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Willingness to Pay for Community-Based Health Insurance Scheme and Associated Factors Among Rural Communities in Gemmachis District, Eastern Ethiopia

Authors Kado A, Merga BT, Adem HA, Dessie Y, Geda B

Received 6 June 2020

Accepted for publication 30 September 2020

Published 23 October 2020 Volume 2020:12 Pages 609—618


Checked for plagiarism Yes

Review by Single anonymous peer review

Peer reviewer comments 3

Editor who approved publication: Professor Samer Hamidi

Abishu Kado,1 Bedasa Taye Merga,2 Hassen Abdi Adem,2 Yadeta Dessie,2 Biftu Geda3

1West Hararghe Zonal Health Department, Chiro, Ethiopia; 2School of Public Health, College of Health and Medical Sciences, Haramaya University, Harar, Ethiopia; 3Colleges of Health and Medical Sciences, Arsi University, Asella, Ethiopia

Correspondence: Bedasa Taye Merga
School of Public Health, College of Health and Medical Sciences, Haramaya University, P.O.Box. 235, Harar, Ethiopia
Tel +251917723961

Background: In sub-Saharan Africa, out-of-pocket expenditures constitute approximately 40% of total healthcare expenditures, imposing huge financial burdens on the poor. To tackle the effects of out-of-pocket payment for healthcare services, Ethiopia has been focusing on implementation and expansion of a community-based health insurance (CBHI) program since 2011. This study assessed willingness to pay for CBHI scheme and associated factors among rural communities in Gemmachis district, eastern Ethiopia.
Methods: Community-based cross-sectional study was conducted among 446 randomly selected participants in Gemmachis district from April 1 to April 30, 2019. Data were collected from participants using pretested structured questionnaires through face-to-face interview. Data were entered into EpiData version 3.1 and analyzed using SPSS version 24. Bivariable and multivariable logistic regression analyses were conducted to identify factors associated with willingness to pay for CBHI.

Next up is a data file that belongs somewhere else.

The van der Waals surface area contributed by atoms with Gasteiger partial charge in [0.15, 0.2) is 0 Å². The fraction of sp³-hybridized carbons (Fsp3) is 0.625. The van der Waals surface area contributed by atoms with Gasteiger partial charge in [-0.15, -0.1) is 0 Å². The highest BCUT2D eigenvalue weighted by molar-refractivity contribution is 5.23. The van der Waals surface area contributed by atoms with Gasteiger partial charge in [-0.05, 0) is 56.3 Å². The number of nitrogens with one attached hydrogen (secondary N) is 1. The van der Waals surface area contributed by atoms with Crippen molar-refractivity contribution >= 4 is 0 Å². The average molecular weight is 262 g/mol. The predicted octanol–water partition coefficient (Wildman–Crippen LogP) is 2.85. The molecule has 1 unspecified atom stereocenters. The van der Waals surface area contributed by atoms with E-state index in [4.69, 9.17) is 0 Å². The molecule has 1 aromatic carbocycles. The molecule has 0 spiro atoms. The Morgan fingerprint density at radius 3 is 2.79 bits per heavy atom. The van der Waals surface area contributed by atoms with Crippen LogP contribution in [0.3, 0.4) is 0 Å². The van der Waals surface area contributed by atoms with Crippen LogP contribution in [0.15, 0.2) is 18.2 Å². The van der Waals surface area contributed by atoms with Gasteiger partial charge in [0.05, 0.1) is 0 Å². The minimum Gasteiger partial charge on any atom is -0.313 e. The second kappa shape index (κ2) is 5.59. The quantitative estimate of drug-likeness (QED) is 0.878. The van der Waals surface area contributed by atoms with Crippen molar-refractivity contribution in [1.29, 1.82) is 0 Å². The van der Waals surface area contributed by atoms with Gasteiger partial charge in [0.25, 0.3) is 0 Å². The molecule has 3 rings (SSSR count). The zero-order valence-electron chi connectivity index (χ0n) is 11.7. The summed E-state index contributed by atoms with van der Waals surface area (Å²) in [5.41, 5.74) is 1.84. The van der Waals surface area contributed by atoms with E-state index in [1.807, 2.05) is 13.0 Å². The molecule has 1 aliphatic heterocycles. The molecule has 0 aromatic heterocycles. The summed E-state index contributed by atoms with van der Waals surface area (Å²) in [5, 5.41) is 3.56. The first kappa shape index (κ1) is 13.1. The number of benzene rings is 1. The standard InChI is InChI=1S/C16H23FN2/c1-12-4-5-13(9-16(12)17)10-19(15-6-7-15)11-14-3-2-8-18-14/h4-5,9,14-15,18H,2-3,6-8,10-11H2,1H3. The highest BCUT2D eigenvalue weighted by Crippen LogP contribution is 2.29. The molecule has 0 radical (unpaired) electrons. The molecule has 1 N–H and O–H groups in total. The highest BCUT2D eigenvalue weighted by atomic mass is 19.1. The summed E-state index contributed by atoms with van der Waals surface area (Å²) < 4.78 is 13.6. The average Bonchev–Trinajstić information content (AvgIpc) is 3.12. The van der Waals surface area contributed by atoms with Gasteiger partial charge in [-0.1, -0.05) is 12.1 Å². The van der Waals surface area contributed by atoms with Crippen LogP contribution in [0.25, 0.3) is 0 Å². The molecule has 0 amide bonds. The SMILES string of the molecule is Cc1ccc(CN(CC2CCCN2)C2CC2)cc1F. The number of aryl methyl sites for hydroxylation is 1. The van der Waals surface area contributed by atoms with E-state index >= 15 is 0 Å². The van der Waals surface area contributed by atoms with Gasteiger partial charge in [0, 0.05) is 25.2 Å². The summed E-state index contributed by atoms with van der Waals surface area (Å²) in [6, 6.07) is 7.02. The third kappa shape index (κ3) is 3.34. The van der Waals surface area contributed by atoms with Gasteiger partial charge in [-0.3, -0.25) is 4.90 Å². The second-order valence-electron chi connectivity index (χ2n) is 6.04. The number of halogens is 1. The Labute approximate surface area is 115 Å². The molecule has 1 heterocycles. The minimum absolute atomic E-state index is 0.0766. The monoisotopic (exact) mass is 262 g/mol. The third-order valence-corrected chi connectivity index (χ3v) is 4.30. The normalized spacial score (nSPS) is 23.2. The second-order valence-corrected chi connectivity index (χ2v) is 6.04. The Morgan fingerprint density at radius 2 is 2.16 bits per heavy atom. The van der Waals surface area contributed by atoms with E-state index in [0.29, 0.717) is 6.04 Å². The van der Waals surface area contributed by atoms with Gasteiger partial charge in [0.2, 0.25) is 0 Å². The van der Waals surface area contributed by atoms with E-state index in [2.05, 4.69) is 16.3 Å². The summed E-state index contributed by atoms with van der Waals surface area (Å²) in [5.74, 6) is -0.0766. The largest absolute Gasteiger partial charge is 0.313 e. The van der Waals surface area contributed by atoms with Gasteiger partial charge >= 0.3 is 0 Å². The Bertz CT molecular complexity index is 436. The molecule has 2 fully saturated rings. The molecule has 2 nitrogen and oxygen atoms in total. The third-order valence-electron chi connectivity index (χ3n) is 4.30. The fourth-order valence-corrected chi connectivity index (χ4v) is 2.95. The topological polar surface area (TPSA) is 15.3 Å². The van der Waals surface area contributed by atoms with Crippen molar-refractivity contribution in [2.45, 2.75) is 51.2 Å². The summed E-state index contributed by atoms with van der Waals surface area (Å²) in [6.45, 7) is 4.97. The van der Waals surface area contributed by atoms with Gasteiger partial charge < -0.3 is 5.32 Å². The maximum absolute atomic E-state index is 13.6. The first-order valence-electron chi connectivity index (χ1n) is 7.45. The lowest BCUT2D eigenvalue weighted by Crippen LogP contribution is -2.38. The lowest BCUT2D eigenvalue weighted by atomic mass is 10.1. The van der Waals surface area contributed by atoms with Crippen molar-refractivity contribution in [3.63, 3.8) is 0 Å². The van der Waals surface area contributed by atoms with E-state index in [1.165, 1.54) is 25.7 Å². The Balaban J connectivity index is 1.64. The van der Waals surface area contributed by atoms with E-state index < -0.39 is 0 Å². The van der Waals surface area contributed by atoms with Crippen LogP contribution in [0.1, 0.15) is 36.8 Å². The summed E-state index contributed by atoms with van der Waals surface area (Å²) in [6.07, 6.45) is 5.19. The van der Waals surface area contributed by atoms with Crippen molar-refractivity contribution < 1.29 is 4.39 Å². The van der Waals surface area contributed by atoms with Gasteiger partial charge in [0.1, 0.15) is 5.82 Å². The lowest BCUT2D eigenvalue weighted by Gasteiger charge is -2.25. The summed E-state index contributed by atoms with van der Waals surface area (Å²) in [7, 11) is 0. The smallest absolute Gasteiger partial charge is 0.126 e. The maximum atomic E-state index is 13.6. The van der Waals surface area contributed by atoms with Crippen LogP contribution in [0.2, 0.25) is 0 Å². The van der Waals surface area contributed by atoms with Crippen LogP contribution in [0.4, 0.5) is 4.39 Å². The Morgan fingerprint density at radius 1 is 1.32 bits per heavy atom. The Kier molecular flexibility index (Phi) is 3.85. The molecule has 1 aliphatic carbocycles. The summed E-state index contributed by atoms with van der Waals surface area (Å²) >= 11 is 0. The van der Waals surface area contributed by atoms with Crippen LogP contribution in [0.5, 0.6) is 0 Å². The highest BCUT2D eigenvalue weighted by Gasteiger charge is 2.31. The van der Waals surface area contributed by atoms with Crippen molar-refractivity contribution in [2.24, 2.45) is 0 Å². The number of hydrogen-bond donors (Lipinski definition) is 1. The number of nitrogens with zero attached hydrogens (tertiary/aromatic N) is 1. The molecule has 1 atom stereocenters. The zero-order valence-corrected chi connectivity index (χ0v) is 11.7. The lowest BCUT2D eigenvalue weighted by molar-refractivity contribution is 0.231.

Results: A total of 440 (98.7%) participants were involved in the study. Three in every four (74.8%) participants were willing to pay for CBHI (95% CI: 70.7%, 78.9%). Primary education (AOR=5.1, 95% CI: 2.4, 11.1), being merchant (AOR=0.23, 95% CI: 0.10, 0.51), housewife (AOR=3.8, 95% CI: 1.3, 11.0), poor (AOR=2.5, 95% CI: 1.3, 4.7), illness in the last one year (AOR=3.1, 95% CI, 1.9, 5.2), good knowledge about CBHI (AOR=2.3, 95% CI: 1.5, 3.6) and access to public health facility (AOR=2.0,95% CI: 1.1, 3.7) were all significantly associated with willingness to pay for CBHI.
Conclusion: A significant proportion of participants were willing to pay for CBHI scheme. Education, occupation, wealth status, illness in the last one year, knowledge about CBHI and access to healthcare facility were factors significantly associated with willingness to pay for CBHI. If the scheme is to serve as a means to provide access to health service, the premium for membership should be tailored and customized by individual socioeconomic factors.

Keywords: willingness to pay, community-based health insurance, associated factors, Ethiopia

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